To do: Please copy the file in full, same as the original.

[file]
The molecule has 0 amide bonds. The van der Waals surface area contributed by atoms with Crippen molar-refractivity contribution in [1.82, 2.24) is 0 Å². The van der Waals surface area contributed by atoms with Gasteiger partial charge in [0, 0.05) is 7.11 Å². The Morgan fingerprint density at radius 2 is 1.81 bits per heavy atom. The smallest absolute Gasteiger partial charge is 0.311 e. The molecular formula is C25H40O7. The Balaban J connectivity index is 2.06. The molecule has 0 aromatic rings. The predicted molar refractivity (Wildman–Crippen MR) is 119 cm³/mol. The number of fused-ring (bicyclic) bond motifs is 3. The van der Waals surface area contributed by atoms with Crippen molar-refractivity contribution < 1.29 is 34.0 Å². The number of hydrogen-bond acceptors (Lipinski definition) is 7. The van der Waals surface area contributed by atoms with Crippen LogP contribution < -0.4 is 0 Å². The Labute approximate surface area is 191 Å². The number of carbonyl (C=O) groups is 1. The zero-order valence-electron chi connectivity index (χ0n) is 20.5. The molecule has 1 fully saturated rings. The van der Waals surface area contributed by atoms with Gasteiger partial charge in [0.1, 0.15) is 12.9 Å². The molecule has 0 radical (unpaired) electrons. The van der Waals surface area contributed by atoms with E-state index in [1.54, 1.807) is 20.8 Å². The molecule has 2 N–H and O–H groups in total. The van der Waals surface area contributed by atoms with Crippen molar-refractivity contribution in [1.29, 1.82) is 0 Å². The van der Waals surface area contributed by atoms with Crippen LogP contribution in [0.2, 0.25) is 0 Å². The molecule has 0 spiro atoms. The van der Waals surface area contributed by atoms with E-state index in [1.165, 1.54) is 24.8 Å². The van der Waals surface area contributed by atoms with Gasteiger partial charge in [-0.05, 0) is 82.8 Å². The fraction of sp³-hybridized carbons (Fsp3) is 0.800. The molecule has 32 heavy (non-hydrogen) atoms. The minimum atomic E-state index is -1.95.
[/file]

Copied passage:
The molecule has 0 amide bonds. The van der Waals surface area contributed by atoms with Crippen molar-refractivity contribution in [1.82, 2.24) is 0 Å². The van der Waals surface area contributed by atoms with Gasteiger partial charge in [0, 0.05) is 7.11 Å². The Morgan fingerprint density at radius 2 is 1.81 bits per heavy atom. The smallest absolute Gasteiger partial charge is 0.311 e. The molecular formula is C25H40O7. The Balaban J connectivity index is 2.06. The molecule has 0 aromatic rings. The predicted molar refractivity (Wildman–Crippen MR) is 119 cm³/mol. The number of fused-ring (bicyclic) bond motifs is 3. The van der Waals surface area contributed by atoms with Crippen molar-refractivity contribution < 1.29 is 34.0 Å². The number of hydrogen-bond acceptors (Lipinski definition) is 7. The van der Waals surface area contributed by atoms with Crippen LogP contribution < -0.4 is 0 Å². The Labute approximate surface area is 191 Å². The number of carbonyl (C=O) groups is 1. The zero-order valence-electron chi connectivity index (χ0n) is 20.5. The molecule has 1 fully saturated rings. The van der Waals surface area contributed by atoms with Gasteiger partial charge in [0.1, 0.15) is 12.9 Å². The molecule has 0 radical (unpaired) electrons. The van der Waals surface area contributed by atoms with E-state index in [1.54, 1.807) is 20.8 Å². The molecule has 2 N–H and O–H groups in total. The van der Waals surface area contributed by atoms with Crippen molar-refractivity contribution in [1.29, 1.82) is 0 Å². The van der Waals surface area contributed by atoms with Crippen LogP contribution in [0.2, 0.25) is 0 Å². The molecule has 0 spiro atoms. The van der Waals surface area contributed by atoms with E-state index in [1.165, 1.54) is 24.8 Å². The van der Waals surface area contributed by atoms with Gasteiger partial charge in [-0.05, 0) is 82.8 Å². The fraction of sp³-hybridized carbons (Fsp3) is 0.800. The molecule has 32 heavy (non-hydrogen) atoms. The minimum atomic E-state index is -1.95.